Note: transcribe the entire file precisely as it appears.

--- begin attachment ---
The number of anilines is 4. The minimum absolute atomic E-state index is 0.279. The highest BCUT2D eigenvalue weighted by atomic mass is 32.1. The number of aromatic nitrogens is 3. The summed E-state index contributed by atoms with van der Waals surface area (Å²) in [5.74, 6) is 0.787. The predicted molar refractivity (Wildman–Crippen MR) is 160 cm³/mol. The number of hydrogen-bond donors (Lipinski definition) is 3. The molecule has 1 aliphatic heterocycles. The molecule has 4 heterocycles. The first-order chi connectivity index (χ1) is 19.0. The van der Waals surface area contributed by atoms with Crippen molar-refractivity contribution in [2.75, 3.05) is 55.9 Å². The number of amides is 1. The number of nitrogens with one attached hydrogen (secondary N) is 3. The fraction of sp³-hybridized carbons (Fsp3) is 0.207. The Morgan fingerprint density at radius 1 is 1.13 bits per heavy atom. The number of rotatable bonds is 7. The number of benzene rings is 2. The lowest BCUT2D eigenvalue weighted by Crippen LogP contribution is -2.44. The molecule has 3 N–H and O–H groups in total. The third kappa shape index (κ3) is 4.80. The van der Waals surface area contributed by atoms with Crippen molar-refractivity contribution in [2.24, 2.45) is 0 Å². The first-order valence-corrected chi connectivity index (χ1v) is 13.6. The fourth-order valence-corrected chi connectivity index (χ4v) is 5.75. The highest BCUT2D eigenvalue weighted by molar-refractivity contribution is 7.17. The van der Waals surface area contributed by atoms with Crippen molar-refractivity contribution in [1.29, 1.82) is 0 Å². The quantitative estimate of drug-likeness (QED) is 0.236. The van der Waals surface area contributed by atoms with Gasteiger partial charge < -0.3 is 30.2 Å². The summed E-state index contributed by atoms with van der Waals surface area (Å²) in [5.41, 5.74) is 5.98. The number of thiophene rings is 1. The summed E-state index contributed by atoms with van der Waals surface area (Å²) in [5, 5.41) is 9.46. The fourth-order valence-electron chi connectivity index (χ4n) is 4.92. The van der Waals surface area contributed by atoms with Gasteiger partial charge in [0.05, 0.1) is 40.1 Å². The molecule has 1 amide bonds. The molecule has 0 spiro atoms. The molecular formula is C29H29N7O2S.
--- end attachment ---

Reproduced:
The number of anilines is 4. The minimum absolute atomic E-state index is 0.279. The highest BCUT2D eigenvalue weighted by atomic mass is 32.1. The number of aromatic nitrogens is 3. The summed E-state index contributed by atoms with van der Waals surface area (Å²) in [5.74, 6) is 0.787. The predicted molar refractivity (Wildman–Crippen MR) is 160 cm³/mol. The number of hydrogen-bond donors (Lipinski definition) is 3. The molecule has 1 aliphatic heterocycles. The molecule has 4 heterocycles. The first-order chi connectivity index (χ1) is 19.0. The van der Waals surface area contributed by atoms with Crippen molar-refractivity contribution in [2.75, 3.05) is 55.9 Å². The number of amides is 1. The number of nitrogens with one attached hydrogen (secondary N) is 3. The fraction of sp³-hybridized carbons (Fsp3) is 0.207. The Morgan fingerprint density at radius 1 is 1.13 bits per heavy atom. The number of rotatable bonds is 7. The number of benzene rings is 2. The lowest BCUT2D eigenvalue weighted by Crippen LogP contribution is -2.44. The molecule has 3 N–H and O–H groups in total. The third kappa shape index (κ3) is 4.80. The van der Waals surface area contributed by atoms with Crippen molar-refractivity contribution in [2.24, 2.45) is 0 Å². The first-order valence-corrected chi connectivity index (χ1v) is 13.6. The fourth-order valence-corrected chi connectivity index (χ4v) is 5.75. The highest BCUT2D eigenvalue weighted by molar-refractivity contribution is 7.17. The van der Waals surface area contributed by atoms with Crippen molar-refractivity contribution in [1.29, 1.82) is 0 Å². The quantitative estimate of drug-likeness (QED) is 0.236. The van der Waals surface area contributed by atoms with Gasteiger partial charge < -0.3 is 30.2 Å². The summed E-state index contributed by atoms with van der Waals surface area (Å²) in [5.41, 5.74) is 5.98. The number of thiophene rings is 1. The summed E-state index contributed by atoms with van der Waals surface area (Å²) in [5, 5.41) is 9.46. The fourth-order valence-electron chi connectivity index (χ4n) is 4.92. The van der Waals surface area contributed by atoms with Gasteiger partial charge in [0.05, 0.1) is 40.1 Å². The molecule has 1 amide bonds. The molecule has 0 spiro atoms. The molecular formula is C29H29N7O2S.